Ozone is a strong oxidizing agent that can be used to minimize contamination of cannabis crops during the cultivation stage. But it can also have some potentially harsh side effects.
Kyle Baker, chief strategy officer at EcoBuds, has often warned of the potential harm in using ozone to eliminate bacteria, fungus, mold, spores, terpenes and other biological threats to cannabis plants. His company instead uses a proprietary, EPA-registered biocide.
“At the heart of what we do, we’re a bio-security company,” he said, describing EcoBuds’ work as quality control at the beginning of the cannabis supply chain.
Baker has been with EcoBuds since it started in 2017. The focus has been on developing chlorine dioxide into an automated and insured system. In the cannabis cultivation space, EcoBuds manages disease-related and compliance issues for passing tests. That includes accounting for powder and mildew, aspergillus, pythium and other potential contaminants.
Baker isn’t necessarily anti-ozone. He said that just like any other chemistry, it has good specific uses like water treatment, where it can be very efficacious. Ozone also has a long history of being used to clean out vats for wine and beer making.
“But you have to understand its chemistry. It is the highest reactive species of the oxidants. It’s a known carcinogen and a known mutanogen. If you’re in the medical field, they limit the amount of ozone that can be used or generated by devices because it’s a danger to patients. And in most other industries, ozone isn’t really used because of those same factors. So, you have to look at its limitations and what you’re applying it to,” he said.
Ozone for agriculture is typically machine-generated and can be applied as a gas to crops like cannabis. But Baker warned that it’s incredibly reactive and, in the presence of monoterpenes (or volatile organic hydrocarbons), which cannabis creates in plentiful amounts, it can create formaldehydes, aldehydes and other ultra-fine particulates that are hazardous to people’s health. Those health hazards extend to both cannabis operation employees and consumers.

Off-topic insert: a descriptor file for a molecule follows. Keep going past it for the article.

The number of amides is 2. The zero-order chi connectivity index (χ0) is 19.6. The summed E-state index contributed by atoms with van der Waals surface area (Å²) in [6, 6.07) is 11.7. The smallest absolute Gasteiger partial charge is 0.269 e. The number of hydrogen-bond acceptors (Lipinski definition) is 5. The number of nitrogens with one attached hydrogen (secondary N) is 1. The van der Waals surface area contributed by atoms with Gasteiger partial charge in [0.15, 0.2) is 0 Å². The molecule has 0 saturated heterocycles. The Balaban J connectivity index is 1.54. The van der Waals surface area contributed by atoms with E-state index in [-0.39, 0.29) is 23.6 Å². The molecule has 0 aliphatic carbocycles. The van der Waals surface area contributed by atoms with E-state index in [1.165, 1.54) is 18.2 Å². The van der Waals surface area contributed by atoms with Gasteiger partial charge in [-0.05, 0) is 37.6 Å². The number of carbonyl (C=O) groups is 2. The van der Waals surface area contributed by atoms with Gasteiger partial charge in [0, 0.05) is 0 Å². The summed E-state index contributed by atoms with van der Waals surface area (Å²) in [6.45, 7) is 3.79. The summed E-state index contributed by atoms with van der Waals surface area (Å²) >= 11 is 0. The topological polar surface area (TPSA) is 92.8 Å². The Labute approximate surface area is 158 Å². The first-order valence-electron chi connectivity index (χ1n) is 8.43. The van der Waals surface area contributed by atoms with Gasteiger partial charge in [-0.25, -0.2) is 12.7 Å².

Formaldehyde is used in some derivative forms like formalin in industries like fish farming. But there are lengthy waiting periods after fish are treated with formalin before they can enter the food supply, which helps to minimize risk to consumers. With cannabis and monoterpenes like alpha- or beta-pinene, there’s potential for conversion to formaldehyde, which can stay in cellulose material for a long time.
“And if you don’t understand how long that is, then it’s probably not a good idea to put that on the shelf and sell it to an at-risk consumer,” Baker said.
Baker believes that there’s a high probability that ozone is being used in an unsafe way in the cannabis industry, or in a way that’s not allowed to be used in parallel industries. “And it could have some extremely deleterious effects not only on employees but also consumers.”
Baker did say that there is likely a way ozone can be safely used in the cannabis industry but that it needs to be determined with more understanding. For instance, he said, most laboratories aren’t currently testing for formaldehyde or aldehyde in cannabis.
Ultimately, the risk for consumers comes down to potentially contaminated cannabis including flower, edibles and extracts. Unlike the food industry, where there’s a fairly robust structure in place to help ensure product safety, there are currently no manufacturing standards in the cannabis industry. Until federal cannabis legalization happens, it’s up to states to regulate and Baker said they often lack the capacity to manage all the aspects of cannabis production.
So, it may be a while before ozone can be regulated for use in a way that's safe for consumers and still advantageous to cannabis cultivators.